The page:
The story: In 2008, Henkel, the German group with well-known brands ranging from Persil to Loctite, had reported comfortable growth and earnings. But its new chief executive, Kasper Rorsted, a Dane who had made his career in big IT companies, thought the 132-year-old, family-controlled company needed to shake off some of its complacency if it was to safeguard its success. The challenge: Henkel faced several serious issues. For instance, while reporting solid sales, it was less profitable than its industry peers – by a margin of up to 10 percentage points. But the majority of employees did not see any need for change.In fact, one analyst commented that it was characterised by “complacency and lack of competitive spirit”. Mr Rorsted determined to change the way the company was run and to create “a winning culture”. The strategy: Mr Rorsted and his new, young team set about introducing changes that would include both tangible financial and performance targets, and an overhaul?of?company?culture.
* Ambitious targets. In November 2008, Henkel announced challenging targets for 2012 that would improve performance but would also energise the organisation by creating a sense of urgency.Targets included an increase in pre-tax profit margins to 14 per cent; in earnings per share; and in sales, to above the market average.
In addition, the share of sales in emerging countries would be required to rise from 33 per cent to 45 per cent by 2012. * Efficiency and focus. With more than 1,000 brands, at least 200 production sites globally, and three separate business units, Henkel was ripe for proposed efficiency measures.
These included cutting the number of brands in order to put more marketing resources behind its strongest labels; consolidating manufacturing sites; and shifting tasks to shared service centres. New vision and values. Henkel had a vision statement and a set of company values. But they were neither well-known nor relevant to either day-to-day decision-making or evaluation of employee performance. In 2010, Henkel replaced the original list of 10 values with five new ones – such as: “We put our customers at the centre of what we do.
”To make sure these were communicated to the 48,000 employees, more than 5,000 workshops were held in which managers and teams discussed how the new values could apply to their work and how they could build a more positive company culture. Performance management. Henkel introduced a process to evaluate consistently the performance and potential of all management-level employees. They would be ranked on relative performance, which significantly affected managers’ bonuses. Each individual is reviewed in “development roundtables”, interactive meetings where managers review and evaluate their direct reports across teams to create a broader perspective on their achievements, development needs and promotability. What happened:For fiscal 2012, Henkel’s global sales are forecast to exceed €16bn ($20bn), a rise of more than €2bn since 2008, and reach its profit margin target of 14 per cent. Emerging markets now represent 43 per cent of global sales, and more than 50 per cent of employees work in those territories. The number of brands is less than 400 and manufacturing sites have been consolidated by around 25 per cent.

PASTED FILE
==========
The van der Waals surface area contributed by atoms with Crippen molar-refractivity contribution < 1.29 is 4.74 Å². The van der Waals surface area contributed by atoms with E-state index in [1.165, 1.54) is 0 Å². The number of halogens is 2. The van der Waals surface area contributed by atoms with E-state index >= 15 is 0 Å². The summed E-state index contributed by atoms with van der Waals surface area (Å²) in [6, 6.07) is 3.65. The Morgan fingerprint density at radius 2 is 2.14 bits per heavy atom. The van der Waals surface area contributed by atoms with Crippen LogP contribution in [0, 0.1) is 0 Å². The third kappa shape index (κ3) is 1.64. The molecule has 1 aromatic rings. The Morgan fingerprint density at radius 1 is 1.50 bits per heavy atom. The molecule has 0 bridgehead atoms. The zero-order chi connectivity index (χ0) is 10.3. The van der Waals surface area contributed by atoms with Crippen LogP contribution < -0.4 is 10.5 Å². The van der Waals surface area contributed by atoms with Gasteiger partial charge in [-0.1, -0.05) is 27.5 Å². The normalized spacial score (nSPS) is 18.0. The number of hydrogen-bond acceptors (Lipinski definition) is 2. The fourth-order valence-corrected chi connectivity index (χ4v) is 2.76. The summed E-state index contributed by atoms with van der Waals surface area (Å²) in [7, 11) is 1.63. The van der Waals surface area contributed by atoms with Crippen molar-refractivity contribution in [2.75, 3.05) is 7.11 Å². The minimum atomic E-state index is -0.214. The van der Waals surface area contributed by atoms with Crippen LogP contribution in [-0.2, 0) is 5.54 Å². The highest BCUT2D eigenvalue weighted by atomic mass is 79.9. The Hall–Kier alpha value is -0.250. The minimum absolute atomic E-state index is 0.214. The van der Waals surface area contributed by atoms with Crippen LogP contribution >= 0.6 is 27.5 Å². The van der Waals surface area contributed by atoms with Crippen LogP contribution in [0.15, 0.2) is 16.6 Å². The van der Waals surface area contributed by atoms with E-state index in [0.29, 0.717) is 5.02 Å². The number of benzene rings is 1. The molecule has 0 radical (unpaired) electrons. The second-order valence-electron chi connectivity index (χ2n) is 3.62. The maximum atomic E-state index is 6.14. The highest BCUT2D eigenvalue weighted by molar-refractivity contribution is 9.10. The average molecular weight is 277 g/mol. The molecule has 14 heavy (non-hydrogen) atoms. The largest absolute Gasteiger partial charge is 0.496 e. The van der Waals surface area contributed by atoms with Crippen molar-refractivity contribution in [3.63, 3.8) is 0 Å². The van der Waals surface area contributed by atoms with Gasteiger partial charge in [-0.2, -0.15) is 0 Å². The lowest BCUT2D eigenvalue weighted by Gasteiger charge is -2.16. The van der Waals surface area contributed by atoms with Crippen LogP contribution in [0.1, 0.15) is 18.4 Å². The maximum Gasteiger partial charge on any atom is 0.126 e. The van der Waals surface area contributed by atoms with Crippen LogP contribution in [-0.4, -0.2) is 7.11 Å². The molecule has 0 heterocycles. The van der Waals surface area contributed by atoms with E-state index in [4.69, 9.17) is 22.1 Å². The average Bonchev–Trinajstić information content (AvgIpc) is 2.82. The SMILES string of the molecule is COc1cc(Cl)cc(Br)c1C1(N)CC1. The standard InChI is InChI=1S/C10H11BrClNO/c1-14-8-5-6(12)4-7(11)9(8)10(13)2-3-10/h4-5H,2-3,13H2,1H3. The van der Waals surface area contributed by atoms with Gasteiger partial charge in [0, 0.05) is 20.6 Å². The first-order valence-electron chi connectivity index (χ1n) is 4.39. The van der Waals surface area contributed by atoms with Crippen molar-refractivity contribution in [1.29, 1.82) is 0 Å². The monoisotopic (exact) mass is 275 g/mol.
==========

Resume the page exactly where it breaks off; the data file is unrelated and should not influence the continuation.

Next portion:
Key lessons: To boost performance across a company, communicate a clear strategy that is backed up by setting ambitious targets.Simplify your vision and values, and take time to communicate them to all employees to ensure they provide practical guidance, especially when tough decisions may be needed. To focus everyone on successful execution, use performance management systems that link the evaluation and compensation of key employees to achievement of the new strategy. Abstract: This case illustrates a CEO-led organizational transformation driven by stretch goals, performance measurement, and accountability.When Kasper Rorsted became CEO of Henkel, a Germany-based producer of personal care, laundry, and adhesives products, in 2008, he was determined to transform a corporate culture of “good enough” into one singularly focused on winning in a competitive marketplace. Historically, Henkel was a comfortable, stable place to work. Many employees never received negative performance feedback. Seeking to overturn a pervasive attitude of complacency, Rorsted implemented a multi-step change initiative aimed at building a “winning culture.
” First, in November 2008, he announced a set of ambitious financial targets for 2012.As financial turmoil roiled the global economy, he reaffirmed his commitment to these targets, sending a clear signal to Henkel employees and external stakeholders that excuses were no longer acceptable. Rorsted next introduced a new set of five company values-replacing the previous list of 10 values, which few employees could recite by memory-the first of which emphasized a focus on customers.
He also instituted a new, simplified performance management system, which rated managers’ performance and advancement potential on a four-point scale.The system also included a forced ranking requirement, mandating that a defined percentage of employees (in each business unit and company-wide) be ranked as top, strong, moderate, or low performers. These ratings significantly impacted managers’ bonus compensation. In late 2011-the time in which the case takes place-Henkel is well on its way to achieving its 2012 targets. Having shed nearly half its top management team, along with numerous product sites and brands, Henkel appears to be a leaner, more competitive, “winning” organization.